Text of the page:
What about you?

Art: Officer and a Laughing Girl by Johannes Vermeer






Thursday, April 2, 2015

Five things Melissa Grey learned while writing The Girl at Midnight


Nathan here! My friend Melissa Grey's new novel The Girl at Midnight will be published on April 28th, and it's already received starred reviews from Kirkus and Booklist. I invited her to write a guest post on her experiences writing her debut novel. Enjoy!

Writing and then subsequently publishing a book is a long, alternately torturous and rewarding experience that teaches you things about yourself you'd never realized before. Here are a few lessons I picked up during the life-affirming, humbling process of writing my first published novel.

1. Having the power of life and death over fictional characters does not make you a god

There's something about writing that makes you feel invincible -- when it's going well, at least. The act of creation is startlingly addictive and deliciously empowering. But being the supreme overlord of a fictional world doesn't mean you don't need things like food and sleep. One cannot function on coffee and dreams alone. You have to take care of yourself, even when the muses are clamoring for your attention.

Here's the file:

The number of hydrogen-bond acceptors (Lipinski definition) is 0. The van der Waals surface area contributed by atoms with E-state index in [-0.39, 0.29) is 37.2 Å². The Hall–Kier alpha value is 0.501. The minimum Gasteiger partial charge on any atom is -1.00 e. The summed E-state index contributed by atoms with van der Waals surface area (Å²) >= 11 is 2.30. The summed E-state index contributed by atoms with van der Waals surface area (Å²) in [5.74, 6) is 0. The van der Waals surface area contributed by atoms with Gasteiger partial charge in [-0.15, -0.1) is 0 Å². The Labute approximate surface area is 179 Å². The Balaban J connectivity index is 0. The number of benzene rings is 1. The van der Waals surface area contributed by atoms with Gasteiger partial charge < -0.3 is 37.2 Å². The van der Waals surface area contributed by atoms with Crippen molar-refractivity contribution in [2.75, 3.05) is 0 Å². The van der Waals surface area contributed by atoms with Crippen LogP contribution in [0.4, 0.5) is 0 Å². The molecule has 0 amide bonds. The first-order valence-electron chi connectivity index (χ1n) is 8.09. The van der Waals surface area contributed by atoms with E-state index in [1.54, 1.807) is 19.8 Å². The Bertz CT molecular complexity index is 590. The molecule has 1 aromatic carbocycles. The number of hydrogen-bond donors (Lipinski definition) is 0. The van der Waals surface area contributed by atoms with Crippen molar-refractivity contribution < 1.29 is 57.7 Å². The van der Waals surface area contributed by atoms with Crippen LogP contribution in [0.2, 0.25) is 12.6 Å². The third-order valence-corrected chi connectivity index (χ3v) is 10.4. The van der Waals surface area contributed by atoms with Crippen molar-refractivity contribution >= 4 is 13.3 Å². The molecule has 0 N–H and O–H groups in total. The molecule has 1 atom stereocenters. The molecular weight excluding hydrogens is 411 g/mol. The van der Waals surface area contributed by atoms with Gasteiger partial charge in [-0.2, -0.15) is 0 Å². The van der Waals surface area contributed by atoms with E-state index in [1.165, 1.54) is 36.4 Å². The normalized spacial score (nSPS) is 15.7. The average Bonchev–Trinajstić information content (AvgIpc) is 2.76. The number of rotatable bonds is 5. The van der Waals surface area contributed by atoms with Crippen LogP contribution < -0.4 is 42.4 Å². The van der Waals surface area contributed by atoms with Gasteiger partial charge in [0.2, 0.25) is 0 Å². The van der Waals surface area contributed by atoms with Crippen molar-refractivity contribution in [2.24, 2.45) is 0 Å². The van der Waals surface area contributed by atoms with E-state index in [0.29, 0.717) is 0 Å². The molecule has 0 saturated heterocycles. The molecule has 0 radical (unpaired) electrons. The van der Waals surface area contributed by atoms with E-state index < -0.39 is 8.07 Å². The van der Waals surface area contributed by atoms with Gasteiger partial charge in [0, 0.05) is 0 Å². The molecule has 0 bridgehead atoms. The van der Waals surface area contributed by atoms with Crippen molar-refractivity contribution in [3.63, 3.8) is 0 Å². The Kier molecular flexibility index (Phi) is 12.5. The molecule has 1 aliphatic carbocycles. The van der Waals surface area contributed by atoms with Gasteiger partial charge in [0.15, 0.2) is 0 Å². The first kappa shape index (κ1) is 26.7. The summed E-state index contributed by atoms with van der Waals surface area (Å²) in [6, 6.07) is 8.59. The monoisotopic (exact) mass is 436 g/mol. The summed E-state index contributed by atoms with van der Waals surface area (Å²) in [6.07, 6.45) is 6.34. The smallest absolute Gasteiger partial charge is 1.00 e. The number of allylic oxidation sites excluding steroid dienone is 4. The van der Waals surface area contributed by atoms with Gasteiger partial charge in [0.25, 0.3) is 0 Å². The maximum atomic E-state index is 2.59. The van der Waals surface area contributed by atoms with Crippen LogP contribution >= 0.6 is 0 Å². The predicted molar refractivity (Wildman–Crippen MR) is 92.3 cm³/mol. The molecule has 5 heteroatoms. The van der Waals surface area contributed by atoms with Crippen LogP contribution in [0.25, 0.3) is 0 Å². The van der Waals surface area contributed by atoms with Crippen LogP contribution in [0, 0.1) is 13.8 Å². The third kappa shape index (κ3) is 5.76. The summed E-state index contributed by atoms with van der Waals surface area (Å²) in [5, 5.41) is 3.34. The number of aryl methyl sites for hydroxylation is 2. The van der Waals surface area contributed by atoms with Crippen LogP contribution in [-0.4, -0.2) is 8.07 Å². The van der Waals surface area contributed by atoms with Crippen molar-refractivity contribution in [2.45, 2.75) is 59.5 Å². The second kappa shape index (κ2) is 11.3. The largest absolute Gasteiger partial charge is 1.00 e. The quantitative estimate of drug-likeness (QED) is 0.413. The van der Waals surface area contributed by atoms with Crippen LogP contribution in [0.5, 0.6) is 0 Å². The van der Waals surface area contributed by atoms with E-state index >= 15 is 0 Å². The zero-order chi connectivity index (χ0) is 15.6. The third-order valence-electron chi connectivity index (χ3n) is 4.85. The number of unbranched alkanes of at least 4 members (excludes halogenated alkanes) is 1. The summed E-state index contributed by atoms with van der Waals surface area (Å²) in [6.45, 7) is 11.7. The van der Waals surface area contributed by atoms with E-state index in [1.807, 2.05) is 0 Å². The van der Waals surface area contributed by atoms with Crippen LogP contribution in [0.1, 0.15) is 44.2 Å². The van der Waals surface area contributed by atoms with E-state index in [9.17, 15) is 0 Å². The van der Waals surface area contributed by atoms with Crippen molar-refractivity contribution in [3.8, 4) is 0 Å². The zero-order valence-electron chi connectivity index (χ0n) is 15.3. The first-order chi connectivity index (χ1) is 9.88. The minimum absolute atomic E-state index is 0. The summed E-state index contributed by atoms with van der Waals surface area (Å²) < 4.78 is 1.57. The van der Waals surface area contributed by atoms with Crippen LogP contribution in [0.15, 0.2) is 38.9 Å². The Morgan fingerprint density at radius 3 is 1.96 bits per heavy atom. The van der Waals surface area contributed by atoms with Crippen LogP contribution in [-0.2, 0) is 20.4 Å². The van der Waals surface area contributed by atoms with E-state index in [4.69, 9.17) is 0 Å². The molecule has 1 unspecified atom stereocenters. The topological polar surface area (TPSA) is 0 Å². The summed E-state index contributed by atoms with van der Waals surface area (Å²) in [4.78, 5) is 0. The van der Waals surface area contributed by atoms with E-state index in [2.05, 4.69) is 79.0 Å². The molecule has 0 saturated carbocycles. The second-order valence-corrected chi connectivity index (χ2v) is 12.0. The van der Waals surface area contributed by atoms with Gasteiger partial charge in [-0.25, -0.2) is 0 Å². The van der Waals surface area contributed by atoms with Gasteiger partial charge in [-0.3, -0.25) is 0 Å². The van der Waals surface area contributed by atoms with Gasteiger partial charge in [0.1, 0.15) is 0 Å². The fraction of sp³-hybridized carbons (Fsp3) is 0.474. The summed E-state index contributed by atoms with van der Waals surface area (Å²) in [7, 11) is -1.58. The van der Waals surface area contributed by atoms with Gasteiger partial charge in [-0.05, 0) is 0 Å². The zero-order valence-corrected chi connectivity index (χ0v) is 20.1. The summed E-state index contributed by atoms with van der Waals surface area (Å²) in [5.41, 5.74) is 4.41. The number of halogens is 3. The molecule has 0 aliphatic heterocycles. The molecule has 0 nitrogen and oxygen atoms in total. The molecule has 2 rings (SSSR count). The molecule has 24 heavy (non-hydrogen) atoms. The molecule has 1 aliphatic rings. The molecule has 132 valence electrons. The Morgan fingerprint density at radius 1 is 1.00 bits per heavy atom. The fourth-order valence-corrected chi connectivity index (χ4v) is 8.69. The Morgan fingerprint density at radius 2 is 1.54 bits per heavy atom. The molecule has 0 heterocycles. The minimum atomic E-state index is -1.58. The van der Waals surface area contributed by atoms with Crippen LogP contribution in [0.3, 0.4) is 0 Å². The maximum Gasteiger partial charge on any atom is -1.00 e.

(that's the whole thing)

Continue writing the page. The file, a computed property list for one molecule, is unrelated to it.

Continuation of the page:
2. Your inner perfectionist might just be your worst enemy

Imagine the sounds of nails scraping along a chalkboard. Sometimes writing a first draft feels a lot like that. You look at the drivel you've plopped on the page and your teeth hurt because it's so bad. That's okay. It’s allowed to be bad. I had to learn to give myself  permission to be downright awful no matter how badly I wanted to get things right on the first try. Revision is your friend. Revision will save you. But it can't if you never finish the first draft.

3. The shower is an incubator for good ideas

Foiled by writer’s block? Hop in the shower.

Hit a plot snag? Hop in the shower.

Words won't come out right? Hop in the shower.

Starting to smell because you've done nothing but write and eat Cheetos for 4 days? Hop in the shower.

4. Sometimes the best thing you can do is not write